Valuing ecosystem services can boost business profitsm

0
544
ecosystem

 

A new tool allows European businesses to see how, through informed decision-making, conserving the ecosystems they depend on is not only environmentally responsible, but can also increase profits, reduce risk and boost the value of their product or services. ‘Ecosystem services’ describes the wide range of benefits that society gains from natural ecosystems, such as timber, water, crops but also flood protection and recreation.

All businesses rely on ecosystem services to some extent and are under increasing pressure to account for their impact on the natural environment. The new guide provides a practical approach for businesses to economically value the role that ecosystems play in commercial activities.

This is the first time ecosystem valuation has been tailored specifically to businesses’ needs. Using a suite of common valuation techniques, the framework – called Corporate Ecosystem Valuation (CEV) – can help guide companies to convert all flows into and out of a business with an impact on natural resources into a quantitative, or even, monetary value.

The ‘flows’ include direct impacts, such as the use of timber or crops, and indirect impacts (positive and negative), such as greenhouse gas emissions, improvements in water quality, or pollution.

Such impacts, that have a knock-on effect on wider society, often do not have a market value. However, they can still be assessed, and if no quantitative or monetary values are available, or required, qualitative terms can be included in the CEV analysis as well. With the information from a CEV analysis, businesses can directly compare the relative advantages of alternative land and water usage options, manage the risks associated with dwindling resources or an unforeseen event (e.g. an oil spill), or boost the value of their product with their reputation as an environmentally responsible company.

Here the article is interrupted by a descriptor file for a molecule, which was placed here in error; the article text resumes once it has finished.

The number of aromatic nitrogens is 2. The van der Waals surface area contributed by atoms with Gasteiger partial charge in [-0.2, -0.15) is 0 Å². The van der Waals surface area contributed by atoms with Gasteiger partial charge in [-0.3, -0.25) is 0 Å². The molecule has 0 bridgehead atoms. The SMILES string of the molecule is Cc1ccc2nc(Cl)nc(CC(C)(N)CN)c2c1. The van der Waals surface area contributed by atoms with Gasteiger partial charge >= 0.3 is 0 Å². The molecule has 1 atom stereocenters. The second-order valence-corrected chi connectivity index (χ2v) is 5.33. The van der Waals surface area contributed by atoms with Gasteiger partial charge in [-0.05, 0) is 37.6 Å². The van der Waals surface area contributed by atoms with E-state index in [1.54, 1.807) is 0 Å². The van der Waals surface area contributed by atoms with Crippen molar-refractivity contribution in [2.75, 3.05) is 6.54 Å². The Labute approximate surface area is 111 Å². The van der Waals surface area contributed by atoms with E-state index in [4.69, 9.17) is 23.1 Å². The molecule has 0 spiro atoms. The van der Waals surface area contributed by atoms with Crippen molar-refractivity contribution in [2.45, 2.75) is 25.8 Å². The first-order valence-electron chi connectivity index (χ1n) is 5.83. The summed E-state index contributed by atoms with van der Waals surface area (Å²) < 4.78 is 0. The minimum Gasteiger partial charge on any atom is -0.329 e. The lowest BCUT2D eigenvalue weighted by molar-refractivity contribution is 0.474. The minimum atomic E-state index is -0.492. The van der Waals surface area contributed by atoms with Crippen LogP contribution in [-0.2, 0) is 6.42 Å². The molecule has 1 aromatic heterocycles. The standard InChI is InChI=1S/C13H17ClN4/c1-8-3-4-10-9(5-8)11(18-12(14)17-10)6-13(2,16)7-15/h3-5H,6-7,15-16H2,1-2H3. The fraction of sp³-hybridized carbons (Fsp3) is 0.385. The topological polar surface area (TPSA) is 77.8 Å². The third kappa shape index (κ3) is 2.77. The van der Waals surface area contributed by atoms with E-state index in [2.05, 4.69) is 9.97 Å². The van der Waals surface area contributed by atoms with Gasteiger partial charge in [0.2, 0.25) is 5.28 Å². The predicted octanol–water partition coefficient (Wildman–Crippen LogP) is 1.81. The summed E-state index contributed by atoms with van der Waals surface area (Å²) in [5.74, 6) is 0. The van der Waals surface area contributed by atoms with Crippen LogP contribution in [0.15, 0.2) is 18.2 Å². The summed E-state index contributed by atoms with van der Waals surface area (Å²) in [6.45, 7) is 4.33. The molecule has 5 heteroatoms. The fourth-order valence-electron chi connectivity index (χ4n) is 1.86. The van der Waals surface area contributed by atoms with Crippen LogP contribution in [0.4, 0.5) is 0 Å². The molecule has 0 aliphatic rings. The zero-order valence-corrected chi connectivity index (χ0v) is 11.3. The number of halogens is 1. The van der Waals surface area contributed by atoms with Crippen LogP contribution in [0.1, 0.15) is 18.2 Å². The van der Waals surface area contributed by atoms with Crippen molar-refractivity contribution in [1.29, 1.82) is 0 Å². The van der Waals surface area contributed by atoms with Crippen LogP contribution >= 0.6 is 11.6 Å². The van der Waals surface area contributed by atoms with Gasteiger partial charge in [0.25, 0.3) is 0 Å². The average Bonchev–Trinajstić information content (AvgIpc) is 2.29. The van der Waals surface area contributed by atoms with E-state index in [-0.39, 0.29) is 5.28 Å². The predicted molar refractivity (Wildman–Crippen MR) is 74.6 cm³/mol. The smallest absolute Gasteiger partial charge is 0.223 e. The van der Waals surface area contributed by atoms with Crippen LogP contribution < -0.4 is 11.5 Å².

The report also describes emerging opportunities for businesses to profit through initiatives to offset ecosystem damage (e.g. carbon credits, biodiversity off-sets and eco-friendly certified products), a global market estimated to be worth more than €4 trillion per year.

A five-stage process explains to businesses how to undertake a CEV appropriate to their purposes. The first two steps determine the objectives and assign a budget, time-frame and personnel specifically in the context of a valuation exercise (scoping and planning). In the third stage, the business follows a nine-step process to assign a value or cost to a specific ecosystem service.

This stage requires the expertise of an environmental economist to ‘crunch the numbers’ appropriately.

The fourth and fifth stages describe how to embed the CEV into the existing business models and decision-making criteria within an enterprise. The CEV method was piloted by 14 companies in the mining, forestry, energy, water, paper, chemical, manufacturing and oil and gas sectors before being released.

One chemicals company tested two alternative scenarios to reduce annual CO2 emissions from copper-clad laminate (CCL) production and found that they represented a 5% and 7% decrease compared to a business-as-usual scenario. The CEV also demonstrated that the financial result of applying either scenario was very sensitive to potential changes in the market price of carbon. Businesses can also increase the credibility of their CEV by following 12 key principles, which include: completeness – ensuring that all ecosystem services are considered, transparency – providing sufficient information for reviewers and stakeholders, and compliance – explicitly stating how the CEV results support EU environment policy requirements.

photo[xbordercurrents.co.uk]

LEAVE A REPLY